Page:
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In my writing, I am talking about a character who is a, for lack of a better word, drama queen. But because this character identifies as a male, should another character call him a "drama queen," or something else like a "drama king?"

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3 Answers 3

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The OED gives this sense and citations for the term. Notice that nothing is said of the person’s sex, and that some of the citations are for males:

drama queen n.

a person who overreacts to a minor setback or who is prone to exaggeratedly dramatic behaviour; (also) a person who thrives on being the centre of attention.

  • 1923 Washington Post 10 Dec. 14/4
    If he is thwarted in his effort to enjoy them, he may either go to the dogs or the drama queens, become short-tempered, sullen, grouchy and eventually feel that, in a way he is a failure.
  • 1987 Chicago Tribune (Nexis) 25 June 11 e
    The two founding Durans still like to call their front man a ‘drama queen’.
  • 2004 J. Wilson Diamond Girls 6
    Oh for God’s sake, stop being such a drama queen! The whole world doesn’t revolve around you and your boyfriend.

This is similar to a Queen for a Day letter, which per Wikipedia has nothing to do with the defendant’s sex:

In U.S. criminal law, a proffer letter, proffer agreement, proffer, or “Queen for a Day” letter is a written agreement between a prosecutor and a defendant or prospective witness that allows the defendant or witness to give the prosecutor information about an alleged crime, while limiting the prosecutor’s ability to use that information against him or her.

The term Queen for a Day comes from the American radio and television show of the same name.

We see the same thing with the extended use of whore per the OED again, which demonstrates using attention whore in the same sense as drama queen, again making no distinction on the basis of sex:

whore n.

  1. A person regarded as willing to compromise or demean him or herself for personal gain or in pursuit of a particular goal; a person regarded as inconstant or promiscuous in a specified context or with regard to a particular thing. Chiefly with modifying word or as the second element in compounds, as in attention whore, publicity whore, etc.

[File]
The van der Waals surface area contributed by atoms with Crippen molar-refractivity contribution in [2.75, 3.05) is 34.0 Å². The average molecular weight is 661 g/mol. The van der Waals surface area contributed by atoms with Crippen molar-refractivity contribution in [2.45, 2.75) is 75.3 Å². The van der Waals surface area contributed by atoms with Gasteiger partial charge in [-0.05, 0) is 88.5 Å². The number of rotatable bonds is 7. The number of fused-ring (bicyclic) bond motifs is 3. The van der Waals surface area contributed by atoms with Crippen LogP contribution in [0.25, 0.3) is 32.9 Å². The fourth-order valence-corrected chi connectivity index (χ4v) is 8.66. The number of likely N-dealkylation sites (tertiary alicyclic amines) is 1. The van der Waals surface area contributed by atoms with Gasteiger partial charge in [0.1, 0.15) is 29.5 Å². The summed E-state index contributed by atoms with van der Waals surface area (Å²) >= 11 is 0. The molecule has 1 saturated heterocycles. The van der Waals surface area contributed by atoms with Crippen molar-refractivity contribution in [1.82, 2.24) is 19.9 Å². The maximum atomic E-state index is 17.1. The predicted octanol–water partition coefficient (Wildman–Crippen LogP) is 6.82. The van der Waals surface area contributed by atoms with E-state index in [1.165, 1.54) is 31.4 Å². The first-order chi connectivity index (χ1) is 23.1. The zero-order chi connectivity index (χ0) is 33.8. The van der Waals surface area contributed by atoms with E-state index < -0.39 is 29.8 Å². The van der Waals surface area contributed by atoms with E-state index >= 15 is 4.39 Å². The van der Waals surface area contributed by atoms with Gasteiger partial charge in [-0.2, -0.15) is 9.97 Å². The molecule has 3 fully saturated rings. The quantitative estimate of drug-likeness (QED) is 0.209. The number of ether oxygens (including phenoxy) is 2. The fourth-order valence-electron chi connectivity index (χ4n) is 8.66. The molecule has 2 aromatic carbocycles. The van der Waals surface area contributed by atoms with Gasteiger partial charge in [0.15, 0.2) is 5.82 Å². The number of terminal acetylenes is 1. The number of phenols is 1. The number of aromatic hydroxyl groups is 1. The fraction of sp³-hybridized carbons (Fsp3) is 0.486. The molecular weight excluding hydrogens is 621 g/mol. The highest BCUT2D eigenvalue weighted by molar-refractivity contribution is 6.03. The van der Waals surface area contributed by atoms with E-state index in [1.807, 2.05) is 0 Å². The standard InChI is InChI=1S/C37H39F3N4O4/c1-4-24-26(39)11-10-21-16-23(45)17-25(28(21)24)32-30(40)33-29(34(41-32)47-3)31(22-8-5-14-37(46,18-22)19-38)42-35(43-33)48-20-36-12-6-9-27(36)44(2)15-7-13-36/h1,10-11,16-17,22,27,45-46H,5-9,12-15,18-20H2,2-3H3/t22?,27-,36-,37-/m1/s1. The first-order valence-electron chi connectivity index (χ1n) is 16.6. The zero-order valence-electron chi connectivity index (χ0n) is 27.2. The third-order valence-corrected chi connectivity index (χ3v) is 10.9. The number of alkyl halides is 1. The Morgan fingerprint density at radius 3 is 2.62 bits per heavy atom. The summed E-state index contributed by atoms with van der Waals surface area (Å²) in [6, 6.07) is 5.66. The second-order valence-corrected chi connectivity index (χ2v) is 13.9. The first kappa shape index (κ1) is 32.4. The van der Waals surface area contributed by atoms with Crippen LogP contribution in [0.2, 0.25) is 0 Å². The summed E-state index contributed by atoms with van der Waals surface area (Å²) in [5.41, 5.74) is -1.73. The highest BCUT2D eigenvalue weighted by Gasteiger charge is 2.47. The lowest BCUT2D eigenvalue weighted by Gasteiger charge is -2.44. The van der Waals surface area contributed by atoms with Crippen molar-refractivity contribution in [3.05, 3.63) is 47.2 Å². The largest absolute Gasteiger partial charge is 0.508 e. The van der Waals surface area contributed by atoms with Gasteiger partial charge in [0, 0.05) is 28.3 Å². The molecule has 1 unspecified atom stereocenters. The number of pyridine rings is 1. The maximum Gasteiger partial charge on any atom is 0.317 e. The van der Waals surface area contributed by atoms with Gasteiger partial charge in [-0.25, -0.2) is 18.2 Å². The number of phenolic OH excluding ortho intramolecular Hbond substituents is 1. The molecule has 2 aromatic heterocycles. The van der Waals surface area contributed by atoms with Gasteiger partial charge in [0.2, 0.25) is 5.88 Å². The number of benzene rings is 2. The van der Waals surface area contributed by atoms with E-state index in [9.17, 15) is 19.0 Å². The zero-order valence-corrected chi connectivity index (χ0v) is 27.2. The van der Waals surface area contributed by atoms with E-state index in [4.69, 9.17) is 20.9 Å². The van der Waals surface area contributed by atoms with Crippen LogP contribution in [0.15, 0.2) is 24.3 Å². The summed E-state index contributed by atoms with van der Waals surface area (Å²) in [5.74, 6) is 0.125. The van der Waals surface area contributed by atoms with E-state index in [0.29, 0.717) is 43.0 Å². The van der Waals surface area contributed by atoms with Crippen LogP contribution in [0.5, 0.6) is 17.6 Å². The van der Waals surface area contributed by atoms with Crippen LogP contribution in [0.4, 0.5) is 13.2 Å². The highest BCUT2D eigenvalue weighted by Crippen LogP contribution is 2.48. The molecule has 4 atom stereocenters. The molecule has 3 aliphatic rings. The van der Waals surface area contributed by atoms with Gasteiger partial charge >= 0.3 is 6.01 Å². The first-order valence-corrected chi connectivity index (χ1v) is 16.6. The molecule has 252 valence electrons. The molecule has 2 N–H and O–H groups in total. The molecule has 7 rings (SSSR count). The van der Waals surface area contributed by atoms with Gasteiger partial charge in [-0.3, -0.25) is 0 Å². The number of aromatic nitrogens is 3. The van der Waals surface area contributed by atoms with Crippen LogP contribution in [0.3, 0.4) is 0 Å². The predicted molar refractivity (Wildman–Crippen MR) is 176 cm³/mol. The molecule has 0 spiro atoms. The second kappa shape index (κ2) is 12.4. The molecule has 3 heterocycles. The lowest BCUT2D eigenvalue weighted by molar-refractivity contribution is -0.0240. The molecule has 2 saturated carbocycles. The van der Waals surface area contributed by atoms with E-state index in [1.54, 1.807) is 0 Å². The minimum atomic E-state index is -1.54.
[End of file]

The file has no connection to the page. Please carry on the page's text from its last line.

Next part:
• 2017 Ado Alsaid North of Happy x. 104
      Matt's an attention whore. The more people are there the better he'll feel.

Of course, it is perfectly possible to use terms like these in a belittling, derogatory sense, such as using Princess as a demeaning form of address for a man or boy to imply that he is “overindulged or pampered, especially one who is arrogant, supercilious, or uncaring”.

But I don’t think drama queen or attention whore normally carries a connotation of sex-based disapproval the way calling someone Princess or my lady necessarily does.

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There is no gender conflict or issue in using 'drama queen' for a male. The term comes from (male) gay slang, in which a 'queen' is a flamboyant or effeminate gay man. The term can preceded by a specifier, e.g. a 'matzah queen' is a gay man who prefers Jewish partners, and an 'opera queen' is one who likes opera. A 'drama queen' was originally a gay man who made a big emotional fuss about trivial things, but the expression has, so to speak, come out of the closet and entered mainstream usage to mean a person of any gender or orientation who is inclined to make a fuss about everything.

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You can call him a “Crisis king”

Source: https://www.eharmony.com/dating-advice/relationship-tips/drama-queens-and-crisis-kings/

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  • Hi, and welcome to ELU. Please take the tour and consider how you might improve your answer. As it stands, this sounds like opinion. Can you quote and cite references to show that this is in general use?
    – Davo
    Nov 2, 2020 at 15:10
  • @AugustoPohl Can you please list the source where you found this?
    – Joe Kerr
    Nov 2, 2020 at 15:23
  • There you go... Nov 2, 2020 at 16:28

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